Sramana Mitra: Is there an example of what cannot be done without technology?
Chini Krishnan: Absolutely. Let’s take a couple of examples. A big part of what consumers need to navigate is decision support. If I’m eligible for the Affordable Care Act in California, I’ve got to figure out two things. One is the amount of the subsidy that I’m eligible for. That’s not possible without technology.
The second is, once I’ve determined the amount that I’m eligible for, I still have to figure out if the right plan for me is a Blue Cross or a Kaiser plan. That type of consumer need fundamentally requires an online support tool.
It is not possible to achieve that decision and help that consumer without having an online support tool where I can go in and say, “I see Dr. Jones.” What I’m looking for is a plan that meets those criteria.
I hope that gives you some very specific examples – online shopping experience, quicker enrollment processing, faster access to care, getting onboarded. That can only be achieved with technology. Sometimes you’re eligible for Medicaid. Sometimes, you’re eligible for subsidies in the state. Many consumers toggle back and forth.
The process of toggling back and forth depends on the underlying changes in income and is something that can only happen through the establishment of standard APIs, standard web services, and standard tools and notification systems that make it easy to transition people out of these programs.
Sramana Mitra: What you’re selling is a white-labelled marketplace. It could also be technology that is not necessarily a marketplace where all these examples that you gave are technologies that could be used, but not necessarily in the marketplace setting. What are the great advantages of a marketplace setting that you’re discovering?
Chini Krishnan: Even 10 to 15 years ago when the Affordable Care Act was framed, it was somewhat possible for it to be framed in a way where consumers could figure out what subsidy they would be eligible for. Thereafter, they are on their own and maybe talk to a broker.
What people realized over time is that the greatest good is achieved by presenting to consumers, in real-time at the point of determination, an apples to apples comparison between the plans. What that achieves is, in one integrated way, I’m able to go in and say that I live in whatever zip code, see a certain doctor, and require Statin.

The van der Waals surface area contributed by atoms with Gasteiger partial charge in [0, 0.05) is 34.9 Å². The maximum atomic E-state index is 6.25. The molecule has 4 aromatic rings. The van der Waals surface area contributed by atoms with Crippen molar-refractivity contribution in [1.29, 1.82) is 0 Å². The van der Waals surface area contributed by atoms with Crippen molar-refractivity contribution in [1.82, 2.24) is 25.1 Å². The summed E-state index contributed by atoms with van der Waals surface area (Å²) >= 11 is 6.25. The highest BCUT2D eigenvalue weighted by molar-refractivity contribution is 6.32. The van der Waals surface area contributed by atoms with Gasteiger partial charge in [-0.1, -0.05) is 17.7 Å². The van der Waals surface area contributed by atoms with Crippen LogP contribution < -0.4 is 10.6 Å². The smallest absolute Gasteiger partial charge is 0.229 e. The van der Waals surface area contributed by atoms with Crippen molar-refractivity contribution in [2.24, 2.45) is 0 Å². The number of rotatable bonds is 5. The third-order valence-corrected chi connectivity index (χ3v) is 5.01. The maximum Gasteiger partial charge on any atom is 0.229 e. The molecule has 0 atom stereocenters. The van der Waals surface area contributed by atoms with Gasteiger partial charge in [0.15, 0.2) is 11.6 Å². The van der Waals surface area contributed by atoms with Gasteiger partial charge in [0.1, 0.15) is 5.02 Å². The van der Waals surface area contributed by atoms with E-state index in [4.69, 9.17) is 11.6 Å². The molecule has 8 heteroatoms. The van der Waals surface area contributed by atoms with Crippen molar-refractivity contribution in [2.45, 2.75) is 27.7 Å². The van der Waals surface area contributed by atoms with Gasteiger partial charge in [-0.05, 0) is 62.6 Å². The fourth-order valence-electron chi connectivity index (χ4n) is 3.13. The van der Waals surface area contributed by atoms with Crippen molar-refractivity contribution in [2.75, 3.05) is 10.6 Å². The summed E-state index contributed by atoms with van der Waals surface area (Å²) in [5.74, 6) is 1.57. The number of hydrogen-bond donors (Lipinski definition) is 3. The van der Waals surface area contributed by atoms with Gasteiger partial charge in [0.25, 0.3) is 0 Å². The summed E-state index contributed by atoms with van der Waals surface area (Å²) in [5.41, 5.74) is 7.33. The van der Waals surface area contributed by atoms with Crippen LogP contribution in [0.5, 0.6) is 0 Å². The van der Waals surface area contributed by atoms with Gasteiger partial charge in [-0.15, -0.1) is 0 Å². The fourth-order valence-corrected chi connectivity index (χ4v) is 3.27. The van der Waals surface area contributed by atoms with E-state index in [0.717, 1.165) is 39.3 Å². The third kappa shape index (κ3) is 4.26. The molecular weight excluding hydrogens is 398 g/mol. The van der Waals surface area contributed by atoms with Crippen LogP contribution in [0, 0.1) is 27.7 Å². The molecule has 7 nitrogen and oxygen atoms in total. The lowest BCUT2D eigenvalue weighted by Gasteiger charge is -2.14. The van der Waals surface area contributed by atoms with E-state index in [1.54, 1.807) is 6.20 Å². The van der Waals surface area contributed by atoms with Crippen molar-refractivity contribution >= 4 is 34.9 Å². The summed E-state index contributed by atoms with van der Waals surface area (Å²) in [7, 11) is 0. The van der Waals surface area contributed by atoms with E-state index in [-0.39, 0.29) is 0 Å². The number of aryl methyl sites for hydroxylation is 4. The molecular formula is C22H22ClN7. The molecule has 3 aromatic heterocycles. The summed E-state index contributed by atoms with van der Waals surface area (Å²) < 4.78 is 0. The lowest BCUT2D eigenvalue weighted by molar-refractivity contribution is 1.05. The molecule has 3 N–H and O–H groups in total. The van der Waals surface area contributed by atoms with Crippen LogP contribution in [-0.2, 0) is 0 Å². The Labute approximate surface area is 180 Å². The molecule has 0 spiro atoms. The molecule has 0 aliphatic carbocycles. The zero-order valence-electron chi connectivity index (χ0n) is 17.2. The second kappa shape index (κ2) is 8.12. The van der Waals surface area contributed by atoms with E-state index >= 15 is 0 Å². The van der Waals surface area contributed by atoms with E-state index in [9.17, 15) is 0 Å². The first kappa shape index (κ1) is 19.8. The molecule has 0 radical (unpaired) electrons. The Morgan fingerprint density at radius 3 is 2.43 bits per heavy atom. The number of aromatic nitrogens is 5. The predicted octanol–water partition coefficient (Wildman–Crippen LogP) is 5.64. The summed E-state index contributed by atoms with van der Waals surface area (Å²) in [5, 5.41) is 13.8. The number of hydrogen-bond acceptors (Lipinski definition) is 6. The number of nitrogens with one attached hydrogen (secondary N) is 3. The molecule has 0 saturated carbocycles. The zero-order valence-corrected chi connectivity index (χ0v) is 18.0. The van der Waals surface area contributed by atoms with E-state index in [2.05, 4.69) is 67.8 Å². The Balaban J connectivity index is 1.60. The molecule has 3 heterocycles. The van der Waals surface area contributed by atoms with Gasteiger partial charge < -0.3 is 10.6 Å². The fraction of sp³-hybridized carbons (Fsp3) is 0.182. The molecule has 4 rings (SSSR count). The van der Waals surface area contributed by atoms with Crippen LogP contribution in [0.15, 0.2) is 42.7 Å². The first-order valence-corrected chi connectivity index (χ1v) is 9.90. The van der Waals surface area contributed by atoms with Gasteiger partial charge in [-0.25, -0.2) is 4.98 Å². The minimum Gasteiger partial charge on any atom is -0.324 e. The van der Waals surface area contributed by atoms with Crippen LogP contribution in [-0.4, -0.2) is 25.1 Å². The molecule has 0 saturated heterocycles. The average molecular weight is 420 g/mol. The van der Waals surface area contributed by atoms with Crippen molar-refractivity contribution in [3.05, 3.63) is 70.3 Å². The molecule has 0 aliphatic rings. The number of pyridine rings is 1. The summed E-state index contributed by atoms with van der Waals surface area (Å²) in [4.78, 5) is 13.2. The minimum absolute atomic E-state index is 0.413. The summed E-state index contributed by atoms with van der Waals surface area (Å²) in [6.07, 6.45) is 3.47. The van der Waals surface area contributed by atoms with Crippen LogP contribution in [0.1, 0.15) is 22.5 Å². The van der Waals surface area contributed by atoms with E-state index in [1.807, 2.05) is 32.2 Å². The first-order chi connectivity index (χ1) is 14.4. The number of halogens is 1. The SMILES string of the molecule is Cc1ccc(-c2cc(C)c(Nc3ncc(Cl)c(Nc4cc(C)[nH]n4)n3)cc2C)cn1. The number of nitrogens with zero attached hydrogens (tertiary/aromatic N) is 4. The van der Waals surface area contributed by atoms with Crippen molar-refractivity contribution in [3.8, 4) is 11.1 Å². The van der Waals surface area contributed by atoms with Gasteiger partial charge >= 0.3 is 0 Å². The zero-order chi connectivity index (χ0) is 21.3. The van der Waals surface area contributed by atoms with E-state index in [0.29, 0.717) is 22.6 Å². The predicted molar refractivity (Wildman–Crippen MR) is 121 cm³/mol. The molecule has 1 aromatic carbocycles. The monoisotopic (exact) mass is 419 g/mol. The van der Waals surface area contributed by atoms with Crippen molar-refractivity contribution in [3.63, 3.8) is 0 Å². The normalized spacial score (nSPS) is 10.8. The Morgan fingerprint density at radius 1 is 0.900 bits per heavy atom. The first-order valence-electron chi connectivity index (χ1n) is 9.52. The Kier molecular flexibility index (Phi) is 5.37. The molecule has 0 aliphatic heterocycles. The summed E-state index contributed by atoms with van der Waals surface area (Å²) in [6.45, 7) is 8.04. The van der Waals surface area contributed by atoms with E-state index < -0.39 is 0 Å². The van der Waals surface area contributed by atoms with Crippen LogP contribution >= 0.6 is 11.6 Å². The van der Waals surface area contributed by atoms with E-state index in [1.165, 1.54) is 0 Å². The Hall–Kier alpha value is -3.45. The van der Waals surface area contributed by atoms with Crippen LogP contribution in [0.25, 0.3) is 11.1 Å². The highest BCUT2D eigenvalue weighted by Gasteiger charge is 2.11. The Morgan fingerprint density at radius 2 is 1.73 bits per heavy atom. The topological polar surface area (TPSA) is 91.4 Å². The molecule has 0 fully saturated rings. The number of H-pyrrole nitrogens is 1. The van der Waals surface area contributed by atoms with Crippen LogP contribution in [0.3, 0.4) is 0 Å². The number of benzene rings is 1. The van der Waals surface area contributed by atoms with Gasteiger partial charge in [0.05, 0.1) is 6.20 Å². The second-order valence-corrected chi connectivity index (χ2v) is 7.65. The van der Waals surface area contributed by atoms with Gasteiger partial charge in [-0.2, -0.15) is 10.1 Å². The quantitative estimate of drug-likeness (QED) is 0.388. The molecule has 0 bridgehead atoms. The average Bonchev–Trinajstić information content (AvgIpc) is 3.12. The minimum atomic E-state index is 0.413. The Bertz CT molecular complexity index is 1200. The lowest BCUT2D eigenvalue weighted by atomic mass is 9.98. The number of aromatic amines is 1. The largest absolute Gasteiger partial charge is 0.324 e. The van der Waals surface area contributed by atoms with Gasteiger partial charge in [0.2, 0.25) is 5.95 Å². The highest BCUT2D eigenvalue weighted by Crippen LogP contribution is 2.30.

I can input those and get a very personalized online marketplace recommendation for the plan that I need. It’s not very different from saying that I want to fly from San Francisco to London and that I want a coach class window seat. I want it to be a non-stop flight. Tell me what my choices are. The discovery problem is what an online marketplace facilitates.
Sramana Mitra: Let’s talk about open problems. When you look around in this general space that you have been in for a long time, what do you see as open problems? I’m talking more broadly but within your segment. What are some possibilities where new entrepreneurs should dig to find problems to solve?
Chini Krishnan: Healthcare is a huge problem. It’s a huge problem because the underlying basket of goods and services that the healthcare system has is taking up more and more of our GDP. There are a range of new business models that remain to be solved.
Just one quick example would be, nobody has figured out how to do a Netflix model for generic prescriptions. Imagine a set low-cost monthly fee where consumers could have access to any kind of generic prescription medication they want. That could be made available to an entire population. Nobody has figured out how to do that yet.
Another problem is, there is a persistent issue where the price of prescription medication in the United States tends to be higher than the rest of the world even for drugs that have been around for a very long time. If you look at insulin, it costs way more in the United States than it does elsewhere. It was invented over 100 years ago.
For any entrepreneur out there, if you have the patience, tenacity, determination, and creativity, there are enormous problems that are waiting to be solved.
Sramana Mitra: Before we close off, tell me a bit about the company. Is it a bootstrapped company?
Chini Krishnan: We’ve been around since 2005. We are backed by institutional capital. We were founded in Bessemer’s offices. We are fortunate to have supportive institutional investors. We’re very fortunate to be in the Valley and to have access to the kind of capital and support that Bessemer and others provide.
Sramana Mitra: What is the business model that you’re using?
Chini Krishnan: We’re SaaS.
Sramana Mitra: That’s a function of users on the system?
Chini Krishnan: Not quite. It’s oriented towards what is classically considered as enterprise pricing. It tends to be fixed-price contracts.
Sramana Mitra: Great. Thank you for your time.
This segment is part 2 in the series : Thought Leaders in Healthcare IT: Chini Krishnan, CEO of GetInsured